Pretty soon we will be adjusting our clocks as we spring forward. Not only will we gain some extra daylight but the fishing will start ramp up in more ways than one. Sure, we will still be doing a lot of the same things we do during the winter but the number, size and variety of quality gamefish will slowly begin to increase. You can still expect a pretty good sailfish bite, but also expect some cobia, blackfin tuna, smoker kingfish, and monster amberjack to join the party.
Most of these fish will fall prey to live baits drifted, slow trolled or flown off kites. Other fish will be caught while dropping near and around the countless artificial wrecks that line our coast. Exactly what you catch depends on several factors such as what’s running, how deep you’re fishing and how your bait is presented. So what is the best way to target these fish?
Drifting is a great way to catch sailfish, kings and tunas. Depths from 80 to 200 feet or so should be covered since the best depth fluctuates all of the time. Sails, tunas and mahi are usually found along the edge where greener, shallower water meets deeper blue water. Finding this color change usually leads you to a northbound current. Current is just as important as water quality and color.
Another great technique and one that I really enjoy when conditions are right is anchoring. Dropping the hook up current on a wreck and deploying frozen and live chum will often get the attention of big spring kings and blackfin tuna. Besides drifting baits back, you can also present a bait near the bottom for mutton snapper and or cobia. Both of these tasty species are available in the spring. Although not absolutely necessary, live chumming can often take this type of fishing to the next level.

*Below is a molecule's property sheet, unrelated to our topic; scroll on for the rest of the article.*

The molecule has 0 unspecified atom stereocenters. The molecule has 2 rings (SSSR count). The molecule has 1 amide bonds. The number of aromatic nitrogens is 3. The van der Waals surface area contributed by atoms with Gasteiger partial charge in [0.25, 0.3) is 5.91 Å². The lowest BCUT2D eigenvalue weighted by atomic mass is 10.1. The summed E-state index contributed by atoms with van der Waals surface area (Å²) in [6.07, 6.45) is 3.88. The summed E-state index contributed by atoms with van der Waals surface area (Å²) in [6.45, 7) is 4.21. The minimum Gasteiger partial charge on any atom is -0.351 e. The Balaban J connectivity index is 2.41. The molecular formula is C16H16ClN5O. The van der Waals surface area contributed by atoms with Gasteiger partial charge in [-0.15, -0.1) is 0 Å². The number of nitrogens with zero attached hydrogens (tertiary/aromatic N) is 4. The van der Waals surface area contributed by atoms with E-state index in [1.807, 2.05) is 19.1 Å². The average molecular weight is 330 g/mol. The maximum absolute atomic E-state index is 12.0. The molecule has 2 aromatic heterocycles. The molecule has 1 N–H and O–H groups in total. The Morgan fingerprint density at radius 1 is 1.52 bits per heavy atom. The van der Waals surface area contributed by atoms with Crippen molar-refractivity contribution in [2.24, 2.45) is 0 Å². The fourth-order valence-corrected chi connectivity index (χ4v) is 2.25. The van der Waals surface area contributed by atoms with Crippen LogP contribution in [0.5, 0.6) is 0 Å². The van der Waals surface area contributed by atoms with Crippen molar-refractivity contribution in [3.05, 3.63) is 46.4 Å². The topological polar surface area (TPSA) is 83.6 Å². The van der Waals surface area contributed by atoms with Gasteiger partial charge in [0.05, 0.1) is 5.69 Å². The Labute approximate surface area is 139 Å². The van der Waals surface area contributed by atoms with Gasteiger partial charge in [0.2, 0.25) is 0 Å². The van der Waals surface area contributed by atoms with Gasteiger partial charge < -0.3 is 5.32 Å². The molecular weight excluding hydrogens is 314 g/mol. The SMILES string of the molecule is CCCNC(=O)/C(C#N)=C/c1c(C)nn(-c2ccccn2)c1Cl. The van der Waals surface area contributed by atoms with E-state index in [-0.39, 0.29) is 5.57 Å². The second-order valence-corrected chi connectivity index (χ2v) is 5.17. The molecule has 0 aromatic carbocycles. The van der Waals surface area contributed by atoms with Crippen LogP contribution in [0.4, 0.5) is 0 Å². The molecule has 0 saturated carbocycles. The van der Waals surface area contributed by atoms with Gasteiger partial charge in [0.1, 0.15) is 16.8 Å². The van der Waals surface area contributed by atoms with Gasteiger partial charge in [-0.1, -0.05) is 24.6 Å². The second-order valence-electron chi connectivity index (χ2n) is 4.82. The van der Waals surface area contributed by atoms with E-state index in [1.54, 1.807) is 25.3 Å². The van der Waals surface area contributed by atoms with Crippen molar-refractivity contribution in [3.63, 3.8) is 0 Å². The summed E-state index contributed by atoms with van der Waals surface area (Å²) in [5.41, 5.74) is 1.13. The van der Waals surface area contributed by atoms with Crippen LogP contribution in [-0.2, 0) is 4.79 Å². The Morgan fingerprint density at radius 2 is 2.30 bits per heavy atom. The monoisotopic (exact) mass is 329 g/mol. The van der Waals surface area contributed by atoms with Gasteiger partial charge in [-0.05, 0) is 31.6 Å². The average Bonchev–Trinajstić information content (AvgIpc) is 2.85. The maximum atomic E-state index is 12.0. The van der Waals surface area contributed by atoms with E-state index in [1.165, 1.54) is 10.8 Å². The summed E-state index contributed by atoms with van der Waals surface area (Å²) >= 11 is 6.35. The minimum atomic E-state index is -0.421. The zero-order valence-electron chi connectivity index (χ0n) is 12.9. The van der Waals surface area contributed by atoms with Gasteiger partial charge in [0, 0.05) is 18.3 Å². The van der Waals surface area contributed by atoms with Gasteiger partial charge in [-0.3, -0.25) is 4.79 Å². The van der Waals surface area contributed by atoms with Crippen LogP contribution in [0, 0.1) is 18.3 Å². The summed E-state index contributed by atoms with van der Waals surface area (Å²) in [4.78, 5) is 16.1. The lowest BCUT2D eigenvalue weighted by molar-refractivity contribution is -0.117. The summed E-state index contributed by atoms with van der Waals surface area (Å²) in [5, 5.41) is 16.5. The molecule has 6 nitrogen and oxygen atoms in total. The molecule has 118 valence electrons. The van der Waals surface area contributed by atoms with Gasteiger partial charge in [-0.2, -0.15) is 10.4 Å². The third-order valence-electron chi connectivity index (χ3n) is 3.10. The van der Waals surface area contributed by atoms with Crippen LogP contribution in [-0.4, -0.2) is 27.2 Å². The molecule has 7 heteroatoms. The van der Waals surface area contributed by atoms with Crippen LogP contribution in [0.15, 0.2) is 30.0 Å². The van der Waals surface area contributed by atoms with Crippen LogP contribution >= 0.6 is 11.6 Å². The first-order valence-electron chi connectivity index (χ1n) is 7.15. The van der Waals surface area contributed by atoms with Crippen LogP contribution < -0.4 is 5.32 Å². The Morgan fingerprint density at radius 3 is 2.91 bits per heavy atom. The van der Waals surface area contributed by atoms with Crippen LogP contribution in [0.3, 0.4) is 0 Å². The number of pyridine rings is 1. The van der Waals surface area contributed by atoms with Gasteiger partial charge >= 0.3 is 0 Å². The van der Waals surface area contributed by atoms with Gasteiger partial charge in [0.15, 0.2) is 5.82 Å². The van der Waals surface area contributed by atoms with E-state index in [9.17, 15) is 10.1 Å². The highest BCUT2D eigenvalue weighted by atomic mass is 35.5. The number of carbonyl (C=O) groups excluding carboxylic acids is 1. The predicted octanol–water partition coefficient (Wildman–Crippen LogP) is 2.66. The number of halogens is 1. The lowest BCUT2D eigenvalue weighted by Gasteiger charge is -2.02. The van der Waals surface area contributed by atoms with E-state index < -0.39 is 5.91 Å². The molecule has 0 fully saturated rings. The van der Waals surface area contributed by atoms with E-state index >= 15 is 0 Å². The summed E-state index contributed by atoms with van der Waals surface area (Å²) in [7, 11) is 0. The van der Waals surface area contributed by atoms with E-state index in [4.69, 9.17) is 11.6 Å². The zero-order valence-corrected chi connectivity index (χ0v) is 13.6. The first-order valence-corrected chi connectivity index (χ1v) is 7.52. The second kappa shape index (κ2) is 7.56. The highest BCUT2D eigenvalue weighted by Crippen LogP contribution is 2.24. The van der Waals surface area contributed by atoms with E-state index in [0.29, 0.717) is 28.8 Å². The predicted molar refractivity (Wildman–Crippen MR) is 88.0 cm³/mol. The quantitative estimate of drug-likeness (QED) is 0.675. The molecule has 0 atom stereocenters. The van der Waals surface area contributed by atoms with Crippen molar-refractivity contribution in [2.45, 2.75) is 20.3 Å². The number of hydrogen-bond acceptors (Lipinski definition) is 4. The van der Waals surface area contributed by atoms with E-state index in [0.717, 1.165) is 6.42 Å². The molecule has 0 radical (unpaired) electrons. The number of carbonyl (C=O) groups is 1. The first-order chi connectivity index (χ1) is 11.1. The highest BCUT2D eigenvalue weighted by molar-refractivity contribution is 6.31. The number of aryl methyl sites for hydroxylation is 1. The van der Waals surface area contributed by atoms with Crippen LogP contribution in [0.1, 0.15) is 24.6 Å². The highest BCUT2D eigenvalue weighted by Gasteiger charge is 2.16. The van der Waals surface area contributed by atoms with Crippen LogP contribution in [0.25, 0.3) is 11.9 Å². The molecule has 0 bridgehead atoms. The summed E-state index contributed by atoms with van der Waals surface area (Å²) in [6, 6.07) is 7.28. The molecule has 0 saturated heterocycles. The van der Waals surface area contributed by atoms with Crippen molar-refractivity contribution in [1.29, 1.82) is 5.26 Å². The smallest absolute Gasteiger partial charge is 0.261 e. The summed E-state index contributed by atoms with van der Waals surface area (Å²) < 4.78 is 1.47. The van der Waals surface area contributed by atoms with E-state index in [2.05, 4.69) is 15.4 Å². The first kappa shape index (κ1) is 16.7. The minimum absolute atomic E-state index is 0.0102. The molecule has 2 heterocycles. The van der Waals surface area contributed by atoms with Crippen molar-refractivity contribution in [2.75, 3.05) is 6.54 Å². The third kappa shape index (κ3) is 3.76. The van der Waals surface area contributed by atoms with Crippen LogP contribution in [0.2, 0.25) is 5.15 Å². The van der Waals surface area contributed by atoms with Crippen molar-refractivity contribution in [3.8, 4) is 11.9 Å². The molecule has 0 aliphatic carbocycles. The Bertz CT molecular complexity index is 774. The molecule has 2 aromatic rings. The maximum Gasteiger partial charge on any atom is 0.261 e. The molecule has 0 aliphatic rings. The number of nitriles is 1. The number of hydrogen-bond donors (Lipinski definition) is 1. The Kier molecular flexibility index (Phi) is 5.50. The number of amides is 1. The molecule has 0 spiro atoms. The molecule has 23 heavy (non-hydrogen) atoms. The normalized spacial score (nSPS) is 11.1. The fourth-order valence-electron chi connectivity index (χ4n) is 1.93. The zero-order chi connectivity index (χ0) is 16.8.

On days when conditions are less than ideal and none of the glamour species cooperate, you can easily change the game plan and target hard fighting amberjack, aka reef donkeys. Most of the deeper wrecks with significant relief provide shelter to these powerful fish. The drill is pretty simple. Motor up current of the wreck and drop a medium to large bait near the bottom and hold on. Vertical jigs also work well if you don’t mind a little cardio.
No matter how you choose to fish, one thing is certain. All of your gear, terminal tackle and knots should be double checked if you plan on successfully landing some of these brutes. One of the reasons that spring is so exciting, is that you can easily hook into a fish of a lifetime. It isn’t uncommon to hear of someone hooking a big yellowfin, bluefin and blue or white marlin. All of these fish will find and exploit any weak link between you and the them.
Inshore, tarpon will get a lot of attention and for obvious reasons. Silver kings fight hard, and put on quite a show most of the time. Although some are caught during daylight hours, the vast majority get fooled later in the day when the sun sets. Other inshore possibilities include snook, spanish mackerel, jack crevalle and various types of snapper. I always carry some inshore tackle on the boat for those blustery days when the seas are too rough to venture out safely. Over the years, I have found that for many, this is just as fun or even more fun than running offshore.
If you’d like to get in on the action make sure you book your trip early. You can do so via email, call or even text message. WAlso, don’t forget that you can keep up with all of the action by following us on FACEBOOK, Instagram and Twitter. If you prefer to watch some of the action, be sure to check out my YOUTUBE page for the latest video additions.
SPONSORS AND FRIENDS: Mercury Marine, Costa Del Mar, SeaDek, ACRARTEX, Taco Marine, Betts Tackle, Aquatic Nutrition and Costa Oil.
CAPT. ORLANDO MUNIZ
Nomad Fishing Charters
FRIENDS & SPONSORS: Mercury Marine, Costa Del Mar, SeaDek, ACRARTEX, Taco Marine, Betts Tackle, AquaNutrition and Costa Oil.